Do-it yourselfers will enjoy the superior emollient qualities of peach kernel oil when added to handmade creams, lotions, massage oils and lip balms. Luckily, these formulas now are pre-prepared and sold as ready-to-use bases by certain companies.

For best results, peach kernel oil needs to be kept out of the sun. Stored in a cool dry place it lasts an incredible two to three years. The oil should also be derived from cold-pressed kernels, as over-refining reduces antioxidants.

Warning: Anyone with nut allergies in their home should avoid peach kernel oil and products containing it.

Products Containing Peach

  • Elucence Moisture Benefits Shampoo
  • Elucence Moisture Balancing Conditioner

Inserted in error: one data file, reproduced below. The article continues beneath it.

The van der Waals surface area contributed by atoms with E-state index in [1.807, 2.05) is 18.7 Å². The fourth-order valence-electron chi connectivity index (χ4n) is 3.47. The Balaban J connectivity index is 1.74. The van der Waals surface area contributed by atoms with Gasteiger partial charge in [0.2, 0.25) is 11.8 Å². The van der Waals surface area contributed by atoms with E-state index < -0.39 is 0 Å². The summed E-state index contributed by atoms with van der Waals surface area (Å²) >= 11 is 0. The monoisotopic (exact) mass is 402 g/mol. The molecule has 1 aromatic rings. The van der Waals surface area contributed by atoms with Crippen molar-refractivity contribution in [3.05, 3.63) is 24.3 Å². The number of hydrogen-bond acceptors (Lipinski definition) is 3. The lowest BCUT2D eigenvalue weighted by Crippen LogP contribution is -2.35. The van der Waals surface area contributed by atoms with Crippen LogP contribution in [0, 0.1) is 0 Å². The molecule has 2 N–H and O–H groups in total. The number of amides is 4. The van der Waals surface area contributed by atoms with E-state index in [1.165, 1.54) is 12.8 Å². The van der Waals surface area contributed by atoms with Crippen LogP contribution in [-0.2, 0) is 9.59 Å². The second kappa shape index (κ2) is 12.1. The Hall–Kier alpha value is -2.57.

• Back to Basics Pomegranate Peach Shampoo and Back to Basics Pomegrante Peach Conditioner
  • Garnier Frizz Ultra Doux Walnut Peach Leaf Shampoo and Frizz Ultra Doux Walnut Peach Leaf Conditioner

    Frederic Fekkai Technician Shampoo for Dry, Damaged, Color-Treated Hair

  • Pure, cold-pressed peach kernal oil is available from many vendors, including Garden of Wisdom. It ranges from $6 16 ounces to $21 per gallon. This light, yellow, faintly scented oil can be applied directly to the skin, scalp and hair.
  • Brambleberry sells base (pre-prepared, ready-to-use”> lotion, lip balm, soap, cream, shampoo, to which peach kernal oil and favorite essential oils can be added. They also sell peach fragrance oil — one simply called “Peach” and the other called “Peachy Keen.” Added sparingly to your base, you can have a semi-homemade totally peach experience. Contact them at www.brambleberry.com or 360-734-8278.
  • Aromatic creates a base cream for mature, sensitive, dry skin featuring peach kernal oil to which you can add your own natural fragrances and color.